I’ll keep my planer for thicknessing wood down past 3/4 and evening out glue-ups.

-- www.etsy.com/shop/KandJWoodCrafts

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lumberjoe

2833 posts in 906 days


#25 posted 06-13-2012 05:34 PM

Dallas, I believe the machine is up to spec, just not up to my expectations and I am pushing it a little hard. Spending half a day at the planer is never something I want to do. It sounds like even if I get a really good lunchbox, I am still limited to less than 1/6th per pass.

-- www.etsy.com/shop/KandJWoodCrafts

View TCCcabinetmaker's profile

TCCcabinetmaker

925 posts in 1012 days


#26 posted 06-13-2012 05:35 PM

No, oak you should be getting at like 3 for a bf, I don’t even pay 3 for 4/4 red oak…. which is whatever times 50bf. Now, If you are doing this full time, and making tables and what not to sell a smaller 12 powermatic industrial style would probably be alot better, and at say if you’re just saving 50$ a project milling your own it wouldn’t take too long to pay the planer off.

But 6.25 for 4/4 red oak ??? I just got some of the red oak for my last project at 6/4 and it only cost 2.89 a board foot, the 4/4 cost me like 2.39…. and it’s kiln dried…

-- The mark of a good carpenter is not how few mistakes he makes, but rather how well he fixes them.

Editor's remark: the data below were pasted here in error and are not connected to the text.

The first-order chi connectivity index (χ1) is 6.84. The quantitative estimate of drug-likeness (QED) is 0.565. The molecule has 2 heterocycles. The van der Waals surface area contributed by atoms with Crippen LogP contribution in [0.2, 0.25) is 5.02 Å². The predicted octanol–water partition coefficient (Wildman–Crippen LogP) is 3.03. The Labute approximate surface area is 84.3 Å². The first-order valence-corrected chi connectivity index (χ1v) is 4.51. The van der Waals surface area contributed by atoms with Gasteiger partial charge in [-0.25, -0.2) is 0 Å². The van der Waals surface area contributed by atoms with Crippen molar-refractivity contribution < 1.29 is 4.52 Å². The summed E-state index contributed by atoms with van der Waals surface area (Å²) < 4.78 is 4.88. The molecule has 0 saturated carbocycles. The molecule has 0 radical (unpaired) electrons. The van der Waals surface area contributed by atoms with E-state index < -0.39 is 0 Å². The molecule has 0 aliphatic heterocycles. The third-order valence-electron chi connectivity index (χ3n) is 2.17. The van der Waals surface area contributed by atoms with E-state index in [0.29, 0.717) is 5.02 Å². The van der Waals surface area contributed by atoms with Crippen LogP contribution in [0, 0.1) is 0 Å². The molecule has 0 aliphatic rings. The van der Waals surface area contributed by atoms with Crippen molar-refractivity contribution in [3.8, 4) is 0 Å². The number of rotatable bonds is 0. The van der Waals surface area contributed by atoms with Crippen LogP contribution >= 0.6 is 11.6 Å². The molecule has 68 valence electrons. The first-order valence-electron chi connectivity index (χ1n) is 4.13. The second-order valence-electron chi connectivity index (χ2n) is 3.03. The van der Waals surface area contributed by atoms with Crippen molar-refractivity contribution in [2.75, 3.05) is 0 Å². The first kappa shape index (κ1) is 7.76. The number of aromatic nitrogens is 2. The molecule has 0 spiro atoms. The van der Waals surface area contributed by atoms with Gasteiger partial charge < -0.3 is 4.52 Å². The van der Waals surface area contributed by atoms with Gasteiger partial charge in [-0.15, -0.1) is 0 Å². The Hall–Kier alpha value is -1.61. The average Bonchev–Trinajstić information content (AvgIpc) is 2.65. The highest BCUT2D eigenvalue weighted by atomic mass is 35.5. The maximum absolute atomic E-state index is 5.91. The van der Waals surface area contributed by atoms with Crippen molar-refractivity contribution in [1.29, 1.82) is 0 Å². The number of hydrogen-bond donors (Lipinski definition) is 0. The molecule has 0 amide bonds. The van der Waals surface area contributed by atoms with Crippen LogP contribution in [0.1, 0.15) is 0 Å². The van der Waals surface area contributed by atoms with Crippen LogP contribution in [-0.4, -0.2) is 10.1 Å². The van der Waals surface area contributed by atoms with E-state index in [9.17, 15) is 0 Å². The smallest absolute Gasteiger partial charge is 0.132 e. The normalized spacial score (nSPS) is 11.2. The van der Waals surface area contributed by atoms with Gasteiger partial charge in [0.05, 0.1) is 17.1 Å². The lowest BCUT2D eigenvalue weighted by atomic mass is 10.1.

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lumberjoe

2833 posts in 906 days


#27 posted 06-13-2012 05:46 PM

No, I think you misread. I pay 2.00/bf for red oak (kd), 2.10 for white oak (kd), and 3.00 for hard maple (kd). Let me break it down a little and see if it makes more sense:

1 board = 9 feet long x 8 inches wide x 1 inch thick (nominal) is 6 board feet
The planing change is .25 per bf per face, so that is 50. per board foot (S2S)
Planing changes in this case would total 3 dollars

That 6 board feet currently takes me 3 to 4 hours to plane.
Even if that 6 board feet took me an hour to plane, it’s still not worth it to me. I would rather pay 3 dollars and have it done in 5 minutes. Plus at the mill, I can plane 3 of those, or 18 board feet in 5 minutes.

Again, as you mentioned, 18 BF of oak through a planer is probably going to warrant a blade change. Currently a set of blades is 32$. They are not sharpenable but 2 sided, so let’s call it 16 dollars a set.

My planing change at the mill is 9 dollars for all 18 board feet. Even without the cost of the planer and several hours of my time, I am already 7$ ahead of the game on half the cost of a set of knives, not to mention the electricity cost of having a planer and 2hp DC going for several hours.

-- www.etsy.com/shop/KandJWoodCrafts

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lumberjoe

2833 posts in 906 days


#28 posted 06-13-2012 05:50 PM

Dallas, again no doubt I am wasting a lot of wood. As I mentioned I am only paying for 4/4 and actually getting close to or over 5/4, but don’t have the luxury of being able to resaw it. If you can tell me how i can resaw an 8” wide board on my table saw, I am all for it. Additionally if you could recommend a bandsaw under 700.00 that can resaw wide, long hardwoods, I am very open to suggestions.